Answer: Tiramisu

Tiramisu is most likely a relatively recent creation from the Veneto region of Italy, since its name and recipe did not appear in print before the 1980s. However, it may have been inspired by a similar Italian dessert called Zuppa Inglese, which originated as far back as the 16th century.

The name of this dessert is derived from the Italian for "pick me up", possibly in reference to the effects of the coffee in the dish, although some sources claim that it was named in honour of an apprentice chef, whose maiden name was Tiramisu.

The recipe calls for layers of coffee-dipped savoiardi biscuits (ladyfingers) alternating with a mixture of mascarpone cheese and a zabaione of eggs, sugar and Marsala wine or a liqueur. Cocoa powder is sifted onto the top of the dish.
5. The English chef was temporarily blinded during the Battle of the Desserts, so he couldn't aim his own native dish very well. Hence, a mass of suet pudding and custard slapped into the side of the French chef's head, and a number of currants found their way into his ear. What was the name of this dessert turned missile?

Answer: Spotted dick

Suet puddings date back to the Middle Ages, but the first known printed reference to a dish called spotted dick appeared in 1850 in the cookbook "The Modern Housewife, or, Menagere" by the chef Alexis Soyer. Traditionally, this dessert is a steamed suet pudding (containing chopped suet, flour, sugar, cinnamon and milk) which has been made with numerous currants inside, then served in a bowl of custard.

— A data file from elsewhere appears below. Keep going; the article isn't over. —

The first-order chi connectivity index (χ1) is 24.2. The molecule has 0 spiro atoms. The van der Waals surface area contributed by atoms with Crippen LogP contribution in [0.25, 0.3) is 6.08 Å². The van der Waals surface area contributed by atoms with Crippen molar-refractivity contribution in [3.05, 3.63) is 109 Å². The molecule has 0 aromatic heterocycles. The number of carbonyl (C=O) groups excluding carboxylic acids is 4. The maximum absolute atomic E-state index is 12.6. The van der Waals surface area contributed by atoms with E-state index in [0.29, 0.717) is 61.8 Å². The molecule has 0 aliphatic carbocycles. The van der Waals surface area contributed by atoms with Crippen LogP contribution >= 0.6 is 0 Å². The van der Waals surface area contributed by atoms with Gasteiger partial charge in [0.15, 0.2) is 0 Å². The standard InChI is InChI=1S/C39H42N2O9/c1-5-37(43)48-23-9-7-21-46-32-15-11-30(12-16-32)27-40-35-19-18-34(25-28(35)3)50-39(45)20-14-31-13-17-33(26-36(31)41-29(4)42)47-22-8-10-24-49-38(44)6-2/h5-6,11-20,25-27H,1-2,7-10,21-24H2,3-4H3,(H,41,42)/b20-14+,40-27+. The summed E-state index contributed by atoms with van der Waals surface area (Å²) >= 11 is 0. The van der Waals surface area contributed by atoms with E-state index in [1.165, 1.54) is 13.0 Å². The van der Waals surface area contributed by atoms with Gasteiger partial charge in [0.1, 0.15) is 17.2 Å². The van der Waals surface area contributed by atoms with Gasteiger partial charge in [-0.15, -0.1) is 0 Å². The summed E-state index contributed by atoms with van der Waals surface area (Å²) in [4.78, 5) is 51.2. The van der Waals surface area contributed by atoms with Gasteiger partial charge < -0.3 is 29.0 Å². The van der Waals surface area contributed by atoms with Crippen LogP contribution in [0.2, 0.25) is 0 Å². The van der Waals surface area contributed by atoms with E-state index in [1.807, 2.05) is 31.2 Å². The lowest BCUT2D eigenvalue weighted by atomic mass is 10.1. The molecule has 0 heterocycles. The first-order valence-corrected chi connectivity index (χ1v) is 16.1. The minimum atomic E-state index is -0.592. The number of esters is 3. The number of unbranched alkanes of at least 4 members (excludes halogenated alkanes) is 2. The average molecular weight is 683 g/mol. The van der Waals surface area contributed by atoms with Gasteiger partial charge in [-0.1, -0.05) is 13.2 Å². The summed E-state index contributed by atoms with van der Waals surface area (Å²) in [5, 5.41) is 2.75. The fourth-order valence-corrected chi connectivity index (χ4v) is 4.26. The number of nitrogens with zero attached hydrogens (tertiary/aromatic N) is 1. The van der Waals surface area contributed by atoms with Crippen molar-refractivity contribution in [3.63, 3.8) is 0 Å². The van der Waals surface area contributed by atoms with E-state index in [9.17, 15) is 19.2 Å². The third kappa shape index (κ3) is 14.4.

The word "spotted" obviously refers to the currants, although the origin of the second word is open to debate.

Some say is a corruption of the word "dough", or perhaps even "dog", since the dish is sometimes called spotted dog, especially when made with plums instead of currants.
6. The French chef was told who had thrown the food at him during the Battle of the Desserts, but he couldn't hear very well and launched his own dessert at the wrong person. The American chef was thus forced to wear a mask of extremely thin pancake doused in caramelised sauce, orange zest and Grand Marnier. Fortunately, the flames of this dish were extinguished in flight. What French dessert was this?

Answer: Crepe Suzette

Like many desserts, the origin of Crepe Suzette and its name is a subject of debate. However, the dish was certainly created sometime prior to the 20th century, since it had become a specialty of the French restaurant "Marie's" by 1898. The basic recipe calls for freshly made crepes (essentially, thin pancakes) to be covered with a sauce of butter, sugar, orange juice and zest, then doused with Grand Marnier liqueur which is set alight on presentation (ie, flambe).